When we loaded into the bus for our next stop, Julia told us that similar to when we first arrived in Ecuador, at a certain point in our journey, we would have a silent van ride to look at the community we would be working in that afternoon. As we drove into the community and Julia instructed the silence to began, we witnessed a much worse community than could have been imagined. Arbolito was built on swamps. This community known as ASJ was built on trash. The homes were much more tattered than the ones we had been seeing so far. They were just roofs. The merest of shelter for an individual to survive. In between the houses we would see massive piles of trash. Many of which were on fire. After 10 minutes of driving through the same scenes over and over again, we came to a stop. Julia told us we had arrived.
We all unloaded the van to stand in front of a massive concrete wall with a tiny gate door. Julia walked over and let us in. We stepped over a bar which the door was locked to and went inside to see a large area with some concrete stands for sitting and some barred up rooms along the walls. There was a small jungle gym looking apparatus in the corner with rust and greenery growing off of it. I had walked in first and so I walked around and what caught my attention was a raise in the ground over to my left. I walked over to see a pool. It was empty. At first I was surprised to see a pool at all. Then I sadly laughed to myself because it was just one more sad sight. In the midst of all this heat, a swim sounded amazing, warm water or not. But even though it was built for such a use, it sat there empty.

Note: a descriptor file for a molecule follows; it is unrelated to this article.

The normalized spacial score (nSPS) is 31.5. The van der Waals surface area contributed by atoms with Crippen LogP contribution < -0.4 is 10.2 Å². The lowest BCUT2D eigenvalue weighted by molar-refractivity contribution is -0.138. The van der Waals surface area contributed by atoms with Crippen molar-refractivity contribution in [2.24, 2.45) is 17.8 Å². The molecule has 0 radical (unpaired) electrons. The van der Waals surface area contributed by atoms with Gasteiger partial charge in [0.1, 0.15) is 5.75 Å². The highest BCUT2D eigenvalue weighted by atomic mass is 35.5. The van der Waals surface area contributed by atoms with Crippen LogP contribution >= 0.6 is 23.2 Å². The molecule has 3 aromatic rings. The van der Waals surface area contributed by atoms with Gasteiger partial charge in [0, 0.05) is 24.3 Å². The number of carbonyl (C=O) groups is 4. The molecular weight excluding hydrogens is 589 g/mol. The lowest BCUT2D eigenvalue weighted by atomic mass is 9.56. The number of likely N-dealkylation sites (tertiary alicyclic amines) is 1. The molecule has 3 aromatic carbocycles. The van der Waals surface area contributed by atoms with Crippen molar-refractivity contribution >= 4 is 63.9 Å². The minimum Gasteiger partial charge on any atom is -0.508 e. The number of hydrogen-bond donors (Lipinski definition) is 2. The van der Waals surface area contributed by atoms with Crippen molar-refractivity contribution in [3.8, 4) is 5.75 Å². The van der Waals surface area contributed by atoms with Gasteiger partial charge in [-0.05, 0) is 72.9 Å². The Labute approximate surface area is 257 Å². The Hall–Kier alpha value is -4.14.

Until Julia walked up and proclaimed, “Oh God, the kids are going to want to go swimming today.” I quickly became confused. She said it in such a tone that can be related to by any camp counselor. When they know their kids are going to love something, but the second they see it they will go crazy making their job harder. But I didn’t understand, the pool was empty. What were they going to go swimming in? I did a double take and starred into the empty pool. It wasn’t exactly empty. There was about an inch and a half of collected rain water resting at the bottom.
Everyone knows that phrase, optimists see a glass half full, pessimists see it half empty. These kids saw an inch of water in a large concrete hole as a swimming pool. I saw it completely empty. What does that say? That moment quickly would be one that would change me forever. Because while I still was hesitant to fully believe Julia that these kids were going to swimming, the second they got there it was like the pool was Justin Beiber and I was holding back every American tween girl to make sure he was not touched. But the fact remained, I wasn’t protecting some overrated American pop star, I was trying to prevent some kids from going into this tiny pool with dirty water in it. And that didn’t feel right. Regardless, I had to do it, but I would be lying if I said I was strict. The kids would throw their shoes in the pool and say they needed to go get them. I would quickly step aside and let them jump in and splash around. To see their giant smiles as the relief of taking a step into the small bit of water, was the most humbling moment of my life.
I know this is coming almost four months late. It is something that had been saved in the draft section of my blog for a long time. But it deserved to be published. Because someone once told me, no matter how small, every attempt to do good counts.